Widespread news coverage has heightened concerns by many parents about a severe-symptom viral infection causing respiratory illness in children, predominately in the Midwest. Over the last month there has been a dramatic up-spike in children hospitalized with severe cold symptoms and wheezing. The virus isn’t new, but its effect on children seems to be. The Centers for Disease Control (CDC) has confirmed tests on children both in Kansas City and Chicago pinpointing the triggering virus as enterovirus D68. The biggest burden of illness has been in the Kansas City and Chicago areas where dozens of children were hospitalized daily, but there are reports of infections documented in about 10 additional states to date. The CDC report issued detailed data from their investigations:
Of the tested and confirmed cases from Kansas City, their ages ranged from 6 weeks to 16 years, with a median of 4 years. Nearly 70 percent of patients had a previous history of asthma or wheezing. Of the Chicago group, ages ranged from 20 months to 15 years with a median of 5 years. Nearly three-quarters had a history of asthma or wheezing.
No question the illness has taken many by surprise as it’s an unusual time of year to see huge numbers of children with cold symptoms with severe wheezing. In areas where the infections started to pop up, schools been in session for a month or more so kids have been doing what they do best, playing in close contact and exchanging germs.
What parents need to know
- Enteroviruses generally can cause a common upper respiratory infection often causing summertime “colds.” There are more than 100 different kinds of enteroviruses and although typically mild, rarely they can cause serious infections. Enteroviruses typically spread in fecal-oral fashion (from unwashed hands to mouth) but enterovirus D68 (EV-D68) is also spread from mucus and droplets in the air, basically when children and adults are in close contact. In general, children and adults can recover from enterovirus infections with rest and support, as their immune system fight the infection.
- Asthma is a risk factor for more severe symptoms with EV-D68. Children with underlying lung problems, particularly asthma, are at higher risk of needing support in the face of this infection. Over 1/2 of children with lab documented enterovirus D68 have also had asthma. The American Academy of Pediatrics advises, “Children who have previously been diagnosed with asthma should follow their asthma action plans and communicate with their health care provider regarding yellow and red zone instructions.” Getting asthma under control during respiratory season is always a priority, however this infection serves a great reminder to check in with your child’s clinician and ensure you’re maximizing prevention efforts.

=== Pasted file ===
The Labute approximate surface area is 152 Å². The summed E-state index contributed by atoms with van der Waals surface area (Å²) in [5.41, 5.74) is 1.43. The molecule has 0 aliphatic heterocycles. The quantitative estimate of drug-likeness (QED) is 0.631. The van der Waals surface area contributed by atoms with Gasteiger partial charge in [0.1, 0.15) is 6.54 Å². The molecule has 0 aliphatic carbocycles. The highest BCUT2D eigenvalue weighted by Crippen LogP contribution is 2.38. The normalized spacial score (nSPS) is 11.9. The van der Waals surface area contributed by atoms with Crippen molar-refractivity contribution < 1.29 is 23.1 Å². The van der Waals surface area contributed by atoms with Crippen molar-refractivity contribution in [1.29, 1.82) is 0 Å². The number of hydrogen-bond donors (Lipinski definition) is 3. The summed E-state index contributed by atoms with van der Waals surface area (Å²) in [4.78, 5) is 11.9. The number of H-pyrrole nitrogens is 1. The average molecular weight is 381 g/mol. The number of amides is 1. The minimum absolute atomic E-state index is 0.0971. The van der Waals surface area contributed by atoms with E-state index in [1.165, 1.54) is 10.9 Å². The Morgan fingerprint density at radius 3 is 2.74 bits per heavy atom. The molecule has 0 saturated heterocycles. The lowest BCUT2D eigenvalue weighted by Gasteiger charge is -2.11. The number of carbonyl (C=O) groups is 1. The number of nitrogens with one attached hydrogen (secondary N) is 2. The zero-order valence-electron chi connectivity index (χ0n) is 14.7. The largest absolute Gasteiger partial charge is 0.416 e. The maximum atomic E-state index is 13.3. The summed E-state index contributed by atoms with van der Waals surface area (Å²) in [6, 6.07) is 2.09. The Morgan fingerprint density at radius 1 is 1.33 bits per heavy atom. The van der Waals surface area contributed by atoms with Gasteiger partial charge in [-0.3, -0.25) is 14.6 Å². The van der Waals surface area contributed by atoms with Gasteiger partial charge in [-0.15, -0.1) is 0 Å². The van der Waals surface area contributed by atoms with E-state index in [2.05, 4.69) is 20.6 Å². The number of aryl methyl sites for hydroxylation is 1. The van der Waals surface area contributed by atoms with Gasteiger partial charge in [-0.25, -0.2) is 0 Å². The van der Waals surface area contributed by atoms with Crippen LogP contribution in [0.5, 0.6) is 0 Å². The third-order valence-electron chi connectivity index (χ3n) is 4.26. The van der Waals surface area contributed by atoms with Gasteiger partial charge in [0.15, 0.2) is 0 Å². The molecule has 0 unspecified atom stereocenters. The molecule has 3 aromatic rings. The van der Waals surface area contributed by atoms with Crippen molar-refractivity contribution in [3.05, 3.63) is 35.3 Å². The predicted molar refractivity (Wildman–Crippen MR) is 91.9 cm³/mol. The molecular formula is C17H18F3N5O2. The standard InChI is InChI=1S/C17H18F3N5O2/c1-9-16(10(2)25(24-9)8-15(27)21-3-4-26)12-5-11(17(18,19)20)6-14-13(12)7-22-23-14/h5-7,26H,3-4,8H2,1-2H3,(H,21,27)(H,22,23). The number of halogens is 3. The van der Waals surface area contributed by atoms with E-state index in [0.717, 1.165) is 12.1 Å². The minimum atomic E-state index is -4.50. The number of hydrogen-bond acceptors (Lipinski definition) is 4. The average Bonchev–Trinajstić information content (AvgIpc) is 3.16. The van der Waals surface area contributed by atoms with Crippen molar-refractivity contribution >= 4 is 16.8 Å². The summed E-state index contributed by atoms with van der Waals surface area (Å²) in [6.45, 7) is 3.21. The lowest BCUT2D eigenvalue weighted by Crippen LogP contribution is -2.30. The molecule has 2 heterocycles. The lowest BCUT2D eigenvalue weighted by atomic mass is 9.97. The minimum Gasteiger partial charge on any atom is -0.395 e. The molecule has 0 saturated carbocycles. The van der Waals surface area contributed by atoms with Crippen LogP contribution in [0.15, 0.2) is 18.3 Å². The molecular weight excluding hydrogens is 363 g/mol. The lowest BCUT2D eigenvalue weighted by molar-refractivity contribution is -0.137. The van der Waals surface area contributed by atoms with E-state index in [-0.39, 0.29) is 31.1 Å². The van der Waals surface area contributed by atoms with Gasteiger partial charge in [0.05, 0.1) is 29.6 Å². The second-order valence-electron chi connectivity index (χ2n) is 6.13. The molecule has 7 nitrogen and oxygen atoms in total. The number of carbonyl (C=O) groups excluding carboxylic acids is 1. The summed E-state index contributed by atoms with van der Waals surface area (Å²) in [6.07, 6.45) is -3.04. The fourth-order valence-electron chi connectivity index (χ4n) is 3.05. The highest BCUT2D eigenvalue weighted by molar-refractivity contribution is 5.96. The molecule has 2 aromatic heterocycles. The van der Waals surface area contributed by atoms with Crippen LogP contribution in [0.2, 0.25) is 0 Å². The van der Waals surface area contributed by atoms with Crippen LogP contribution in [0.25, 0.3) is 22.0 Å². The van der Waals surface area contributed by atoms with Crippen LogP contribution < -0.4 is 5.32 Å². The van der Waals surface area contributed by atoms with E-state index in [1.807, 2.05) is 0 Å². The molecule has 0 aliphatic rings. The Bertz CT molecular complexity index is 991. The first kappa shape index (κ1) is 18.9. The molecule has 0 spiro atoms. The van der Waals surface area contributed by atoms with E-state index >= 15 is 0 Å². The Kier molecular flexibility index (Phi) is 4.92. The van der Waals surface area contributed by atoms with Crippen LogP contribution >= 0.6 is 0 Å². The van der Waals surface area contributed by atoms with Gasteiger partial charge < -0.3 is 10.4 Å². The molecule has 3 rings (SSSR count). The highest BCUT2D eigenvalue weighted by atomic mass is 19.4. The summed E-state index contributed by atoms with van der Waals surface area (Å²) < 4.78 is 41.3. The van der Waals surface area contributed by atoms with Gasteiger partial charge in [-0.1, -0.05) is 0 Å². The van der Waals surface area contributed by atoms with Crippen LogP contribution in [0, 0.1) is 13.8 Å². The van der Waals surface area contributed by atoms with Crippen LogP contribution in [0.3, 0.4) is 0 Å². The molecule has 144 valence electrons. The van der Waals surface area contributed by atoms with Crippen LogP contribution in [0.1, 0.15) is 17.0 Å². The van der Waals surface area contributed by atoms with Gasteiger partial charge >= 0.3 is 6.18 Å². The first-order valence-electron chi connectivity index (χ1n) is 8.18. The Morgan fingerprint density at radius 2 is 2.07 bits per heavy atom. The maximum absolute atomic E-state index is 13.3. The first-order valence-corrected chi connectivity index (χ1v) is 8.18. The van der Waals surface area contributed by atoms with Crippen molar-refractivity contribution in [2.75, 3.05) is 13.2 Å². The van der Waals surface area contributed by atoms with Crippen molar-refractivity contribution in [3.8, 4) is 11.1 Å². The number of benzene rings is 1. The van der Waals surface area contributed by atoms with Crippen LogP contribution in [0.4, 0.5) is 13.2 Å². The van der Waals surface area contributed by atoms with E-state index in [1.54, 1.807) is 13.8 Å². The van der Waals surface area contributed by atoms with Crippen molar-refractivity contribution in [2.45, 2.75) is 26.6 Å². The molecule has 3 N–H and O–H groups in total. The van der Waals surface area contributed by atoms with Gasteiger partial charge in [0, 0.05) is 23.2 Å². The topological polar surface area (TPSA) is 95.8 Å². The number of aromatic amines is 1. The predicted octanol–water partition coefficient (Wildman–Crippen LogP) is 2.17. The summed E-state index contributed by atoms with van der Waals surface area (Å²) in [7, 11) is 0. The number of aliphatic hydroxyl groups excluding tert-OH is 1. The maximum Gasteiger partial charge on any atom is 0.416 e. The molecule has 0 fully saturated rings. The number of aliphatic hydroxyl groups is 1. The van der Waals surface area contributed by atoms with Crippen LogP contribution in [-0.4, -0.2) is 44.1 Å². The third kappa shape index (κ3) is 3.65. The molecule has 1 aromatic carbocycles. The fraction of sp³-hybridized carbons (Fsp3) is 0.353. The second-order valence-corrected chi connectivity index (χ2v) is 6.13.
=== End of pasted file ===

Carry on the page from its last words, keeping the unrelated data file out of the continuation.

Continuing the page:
- Enterovirus D68 (EV-D68) is spread through mucus, snot, and through viral particles in the air after infected people sneeze or cough. If a child wipes their nose while infected, for example, and then smears it on the table, those who touch those secretions can get the virus. There’s no vaccine to protect us from this virus and no current medications used to treat it so we support children while their bodies recover. This EV-D68 can cause more significant wheezing and respiratory complications, burdening children with difficulty breathing or challenges in keeping their oxygen levels up. No one has died from this infection thank goodness but about 15% of children hospitalized have been in the ICU.
- Prevention of spread is most important if this virus continues to spread throughout the U.S. Washing hands with soap and water for 20 seconds prior to eating and after coughing/sneezing or after changing diapers, have children and adults stay home when ill, covering cough and sneezes, and clean surfaces regularly.
- Enterovirus is not influenza so a quick reminder to get in soon for your family’s flu shots or flu nasal spray. Influenza is a different virus and can cause life-threatening or life-ending complications. The huge benefit is we have a vaccine to prevent it!
The story of the last month’s toll of illness in Kansas City has certainly been startling for those of us hearing about it but in perspective children are doing very well recovering from this illness. I talked to Dr. Natasha Burgert, a board-certified pediatrician in Kansas City who blogs as KC Kids Doc. She said,
It’s always unnerving to hear of other children getting so sick; we can’t help but worry about the health of our families. We are fortunate, however, that the kids in the KC area that caught the virus have been well-treated by our local health providers and getting well.
Like so many other significant viral illnesses, EV-D68′s symptoms begin like a common cold. It’s hard to predict how ill your child may become when the symptoms start. For most kids, they will recover completely on their own. But, if you feel like your child is unusually sick or is having breathing difficulty; that’s when you need to call your doctor for some advice.
As we all think about the onslaught of coughs and colds this season we can be smart. Dr. Burgert sums it up nicely, “My answers are always the same: Wash your hands. Prioritize sleep. Make healthy food choices. Get your flu shot when you can. And, please, stay home when you are sick.”
Wendy Sue Swanson is a pediatrician who blogs at Seattle Mama Doc. She is the author of Mama Doc Medicine: Finding Calm and Confidence in Parenting, Child Health, and Work-Life Balance.